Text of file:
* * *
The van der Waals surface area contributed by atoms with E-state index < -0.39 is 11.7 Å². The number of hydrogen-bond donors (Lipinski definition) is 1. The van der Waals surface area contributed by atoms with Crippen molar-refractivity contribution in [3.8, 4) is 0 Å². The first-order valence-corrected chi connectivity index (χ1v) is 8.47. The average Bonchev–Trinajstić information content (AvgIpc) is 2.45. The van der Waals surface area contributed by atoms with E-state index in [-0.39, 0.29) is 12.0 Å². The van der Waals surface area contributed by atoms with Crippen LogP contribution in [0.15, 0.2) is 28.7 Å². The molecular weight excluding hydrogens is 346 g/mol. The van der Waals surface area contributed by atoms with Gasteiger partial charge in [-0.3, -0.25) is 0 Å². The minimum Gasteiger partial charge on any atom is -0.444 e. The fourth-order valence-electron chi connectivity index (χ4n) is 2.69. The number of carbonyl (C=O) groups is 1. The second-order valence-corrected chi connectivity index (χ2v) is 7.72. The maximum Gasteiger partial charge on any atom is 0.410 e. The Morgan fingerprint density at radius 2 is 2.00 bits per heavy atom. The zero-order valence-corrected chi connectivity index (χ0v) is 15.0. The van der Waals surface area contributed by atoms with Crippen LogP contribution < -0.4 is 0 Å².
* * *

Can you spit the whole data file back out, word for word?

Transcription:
The van der Waals surface area contributed by atoms with E-state index < -0.39 is 11.7 Å². The number of hydrogen-bond donors (Lipinski definition) is 1. The van der Waals surface area contributed by atoms with Crippen molar-refractivity contribution in [3.8, 4) is 0 Å². The first-order valence-corrected chi connectivity index (χ1v) is 8.47. The average Bonchev–Trinajstić information content (AvgIpc) is 2.45. The van der Waals surface area contributed by atoms with E-state index in [-0.39, 0.29) is 12.0 Å². The van der Waals surface area contributed by atoms with Crippen LogP contribution in [0.15, 0.2) is 28.7 Å². The molecular weight excluding hydrogens is 346 g/mol. The van der Waals surface area contributed by atoms with Gasteiger partial charge in [-0.3, -0.25) is 0 Å². The minimum Gasteiger partial charge on any atom is -0.444 e. The fourth-order valence-electron chi connectivity index (χ4n) is 2.69. The number of carbonyl (C=O) groups is 1. The second-order valence-corrected chi connectivity index (χ2v) is 7.72. The maximum Gasteiger partial charge on any atom is 0.410 e. The Morgan fingerprint density at radius 2 is 2.00 bits per heavy atom. The zero-order valence-corrected chi connectivity index (χ0v) is 15.0. The van der Waals surface area contributed by atoms with Crippen LogP contribution < -0.4 is 0 Å².